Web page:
Howduino?

Busy working on projects.
Busy working on projects.

Bridge Rectifier turned The Town Hall into a hackerspace at the weekend with great success.  Hackerspaces are community-operated spaces for people with an interest in electronics, computers, open source, amateur radio, science, technology, digital art and much more. This was the first event from Bridge Rectifier, a hackerspace group based in Hebden Bridge and it was the first hackerspace at The Town Hall.  This weekend long event was facilitated by Howduino, who focus on connecting the internet to the real world, breathing life into inanimate objects and creating new ways to interact with things. 40 people turned up to the weekend long event, with approximately 75% being complete beginners.  The group split into two with beginners building their own Shrimp computers, including building and programming the Persistence of Vision project, which blinked a row of LEDs on and off really fast so that when you waved it around in the air it would draw letters or a simple graphic.  They worked under the guidance of Cefn Holie, the creator of the Shrimp computer, inventor and PhD student.

Putting the LEDs in a "persistence of vision" project that draws text and graphics in the air.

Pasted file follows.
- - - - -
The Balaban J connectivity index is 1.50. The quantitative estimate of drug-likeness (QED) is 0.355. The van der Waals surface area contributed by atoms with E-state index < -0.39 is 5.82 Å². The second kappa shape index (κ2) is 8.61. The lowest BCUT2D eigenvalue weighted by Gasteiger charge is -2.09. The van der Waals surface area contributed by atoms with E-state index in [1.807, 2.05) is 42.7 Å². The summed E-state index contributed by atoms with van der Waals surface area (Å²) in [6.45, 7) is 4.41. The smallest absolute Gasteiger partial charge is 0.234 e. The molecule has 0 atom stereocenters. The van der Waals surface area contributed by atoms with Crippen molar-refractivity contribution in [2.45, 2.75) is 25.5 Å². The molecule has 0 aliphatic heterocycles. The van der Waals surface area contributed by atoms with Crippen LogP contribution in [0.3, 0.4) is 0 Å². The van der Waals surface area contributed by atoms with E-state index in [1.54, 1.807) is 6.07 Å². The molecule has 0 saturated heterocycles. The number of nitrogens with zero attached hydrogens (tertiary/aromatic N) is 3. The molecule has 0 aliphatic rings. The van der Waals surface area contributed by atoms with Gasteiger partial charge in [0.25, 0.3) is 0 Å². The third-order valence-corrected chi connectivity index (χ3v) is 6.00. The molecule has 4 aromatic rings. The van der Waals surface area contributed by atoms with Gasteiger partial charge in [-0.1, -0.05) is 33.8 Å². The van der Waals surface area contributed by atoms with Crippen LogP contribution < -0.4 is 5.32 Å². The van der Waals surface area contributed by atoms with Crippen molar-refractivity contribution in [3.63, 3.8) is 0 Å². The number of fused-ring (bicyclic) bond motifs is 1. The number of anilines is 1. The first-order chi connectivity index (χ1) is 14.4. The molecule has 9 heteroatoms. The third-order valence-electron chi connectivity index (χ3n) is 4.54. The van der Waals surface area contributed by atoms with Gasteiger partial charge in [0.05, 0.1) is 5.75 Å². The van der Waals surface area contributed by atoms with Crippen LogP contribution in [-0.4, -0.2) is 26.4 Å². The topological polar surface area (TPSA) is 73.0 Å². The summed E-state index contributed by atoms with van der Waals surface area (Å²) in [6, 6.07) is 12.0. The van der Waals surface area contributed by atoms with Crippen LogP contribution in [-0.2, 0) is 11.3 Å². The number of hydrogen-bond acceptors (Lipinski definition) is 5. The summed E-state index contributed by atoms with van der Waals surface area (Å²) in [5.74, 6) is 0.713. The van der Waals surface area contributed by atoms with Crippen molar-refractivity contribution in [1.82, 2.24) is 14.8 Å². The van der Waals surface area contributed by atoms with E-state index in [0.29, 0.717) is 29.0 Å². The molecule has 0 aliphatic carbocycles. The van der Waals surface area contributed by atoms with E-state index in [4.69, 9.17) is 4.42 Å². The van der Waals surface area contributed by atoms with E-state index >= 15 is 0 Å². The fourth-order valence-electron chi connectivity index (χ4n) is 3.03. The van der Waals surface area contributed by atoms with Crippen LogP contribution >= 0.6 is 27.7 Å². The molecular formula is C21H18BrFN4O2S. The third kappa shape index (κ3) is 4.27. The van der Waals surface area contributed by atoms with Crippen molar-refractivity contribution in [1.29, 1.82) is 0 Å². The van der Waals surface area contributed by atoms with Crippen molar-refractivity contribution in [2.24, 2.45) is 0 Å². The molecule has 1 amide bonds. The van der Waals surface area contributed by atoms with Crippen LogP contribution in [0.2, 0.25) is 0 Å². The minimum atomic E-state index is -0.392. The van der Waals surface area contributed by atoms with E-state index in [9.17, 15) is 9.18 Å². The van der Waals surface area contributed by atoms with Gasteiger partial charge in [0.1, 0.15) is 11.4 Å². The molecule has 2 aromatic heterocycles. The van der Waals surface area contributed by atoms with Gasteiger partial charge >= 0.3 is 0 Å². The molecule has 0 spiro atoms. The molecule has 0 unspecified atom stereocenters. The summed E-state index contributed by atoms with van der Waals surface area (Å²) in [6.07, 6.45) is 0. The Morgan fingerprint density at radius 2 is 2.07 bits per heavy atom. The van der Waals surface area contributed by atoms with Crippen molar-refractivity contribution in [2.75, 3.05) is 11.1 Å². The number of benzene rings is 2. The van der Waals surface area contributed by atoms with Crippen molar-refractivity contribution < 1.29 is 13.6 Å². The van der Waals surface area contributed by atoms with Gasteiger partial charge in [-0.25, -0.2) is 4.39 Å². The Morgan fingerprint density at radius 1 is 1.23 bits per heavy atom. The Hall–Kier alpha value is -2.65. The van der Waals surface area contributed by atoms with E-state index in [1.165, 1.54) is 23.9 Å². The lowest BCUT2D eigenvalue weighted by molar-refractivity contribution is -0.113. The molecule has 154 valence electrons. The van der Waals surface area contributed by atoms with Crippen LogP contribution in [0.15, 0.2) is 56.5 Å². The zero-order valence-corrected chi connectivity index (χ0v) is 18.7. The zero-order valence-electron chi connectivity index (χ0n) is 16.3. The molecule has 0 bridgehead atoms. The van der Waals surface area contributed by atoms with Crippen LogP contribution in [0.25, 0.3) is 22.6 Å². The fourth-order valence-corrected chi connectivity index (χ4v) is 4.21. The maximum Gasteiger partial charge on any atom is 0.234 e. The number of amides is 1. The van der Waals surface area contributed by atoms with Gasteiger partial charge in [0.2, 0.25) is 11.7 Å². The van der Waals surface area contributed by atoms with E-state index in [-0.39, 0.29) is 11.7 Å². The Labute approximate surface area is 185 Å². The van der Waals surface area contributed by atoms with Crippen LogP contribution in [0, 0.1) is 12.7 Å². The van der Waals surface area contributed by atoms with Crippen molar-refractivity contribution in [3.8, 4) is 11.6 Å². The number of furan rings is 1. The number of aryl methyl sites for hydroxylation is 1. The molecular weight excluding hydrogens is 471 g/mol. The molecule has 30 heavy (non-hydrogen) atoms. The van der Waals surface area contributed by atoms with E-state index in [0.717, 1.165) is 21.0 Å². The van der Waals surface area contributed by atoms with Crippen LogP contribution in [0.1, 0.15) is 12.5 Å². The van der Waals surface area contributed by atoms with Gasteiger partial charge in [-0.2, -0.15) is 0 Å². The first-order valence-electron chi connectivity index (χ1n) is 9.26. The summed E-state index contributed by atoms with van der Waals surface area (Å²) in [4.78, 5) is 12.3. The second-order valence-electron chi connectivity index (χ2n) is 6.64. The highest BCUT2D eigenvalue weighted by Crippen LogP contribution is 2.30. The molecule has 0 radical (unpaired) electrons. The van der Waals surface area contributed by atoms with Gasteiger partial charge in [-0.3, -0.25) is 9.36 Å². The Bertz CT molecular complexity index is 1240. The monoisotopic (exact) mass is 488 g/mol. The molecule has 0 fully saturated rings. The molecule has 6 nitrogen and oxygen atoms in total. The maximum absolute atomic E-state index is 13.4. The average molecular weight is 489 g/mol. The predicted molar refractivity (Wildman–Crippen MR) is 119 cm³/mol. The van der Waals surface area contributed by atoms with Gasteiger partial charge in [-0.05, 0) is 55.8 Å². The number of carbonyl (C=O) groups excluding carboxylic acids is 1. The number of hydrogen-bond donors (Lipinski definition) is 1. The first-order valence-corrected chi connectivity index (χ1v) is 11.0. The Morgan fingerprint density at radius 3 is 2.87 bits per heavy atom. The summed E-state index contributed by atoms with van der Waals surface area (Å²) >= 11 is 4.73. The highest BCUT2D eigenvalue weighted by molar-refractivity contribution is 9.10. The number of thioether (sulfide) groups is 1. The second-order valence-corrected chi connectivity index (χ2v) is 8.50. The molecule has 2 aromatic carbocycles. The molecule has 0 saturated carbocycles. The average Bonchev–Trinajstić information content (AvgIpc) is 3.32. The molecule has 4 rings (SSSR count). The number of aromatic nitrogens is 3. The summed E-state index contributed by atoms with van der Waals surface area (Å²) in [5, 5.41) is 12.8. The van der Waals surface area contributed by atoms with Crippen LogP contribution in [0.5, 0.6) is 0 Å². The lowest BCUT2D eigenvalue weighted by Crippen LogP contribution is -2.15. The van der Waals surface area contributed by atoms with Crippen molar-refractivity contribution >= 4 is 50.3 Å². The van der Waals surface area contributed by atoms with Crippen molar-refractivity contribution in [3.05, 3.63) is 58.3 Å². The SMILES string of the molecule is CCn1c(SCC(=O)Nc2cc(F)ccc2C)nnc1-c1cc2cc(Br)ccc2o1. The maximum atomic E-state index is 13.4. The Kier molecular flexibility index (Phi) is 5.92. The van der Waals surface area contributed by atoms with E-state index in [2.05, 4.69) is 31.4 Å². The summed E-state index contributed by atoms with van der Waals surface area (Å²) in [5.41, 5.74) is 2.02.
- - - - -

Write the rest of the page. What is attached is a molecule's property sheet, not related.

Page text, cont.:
Putting the LEDs in a "persistence of vision" project that draws text and graphics in the air.

The persistence of vision project in use!
The persistence of vision project in use!

Those interested in more advanced projects were supported by Adrian McEwen, a technology consultant that specialises in connecting physical objects to the real world (a.k.a "The Internet of Things"), and is currently writing a book about using Arduino to build the Internet of Things.  This room proved particularly popular with local artists; one brought a project using a small computer controlled robot carrying a pen to draw images, another working on a sound project, and another two working on new projects.  There was also a 13 year old girl who created a particularly complex project that involved writing code to run Conway's Game of Life on a laptop, which drove an 8x8 dot matrix LED display connected to the laptop via an Arduino.

A robot that drives around over paper and draws using a marker pen.
A robot that drives around over paper and draws using a marker pen.

A young participant programming Conway's Game of Life.
A young participant programming Conway's Game of Life.

"I thought I'd bring my children to the hackerspace for a couple of hours on the Saturday to see if they were interested," explains Jo.  "They enjoyed it so much we took part in the whole event and made robots together,  It was a brilliant weekend."

Participants preparing wires for the Shrimping workshop.
Participants preparing wires for the Shrimping workshop.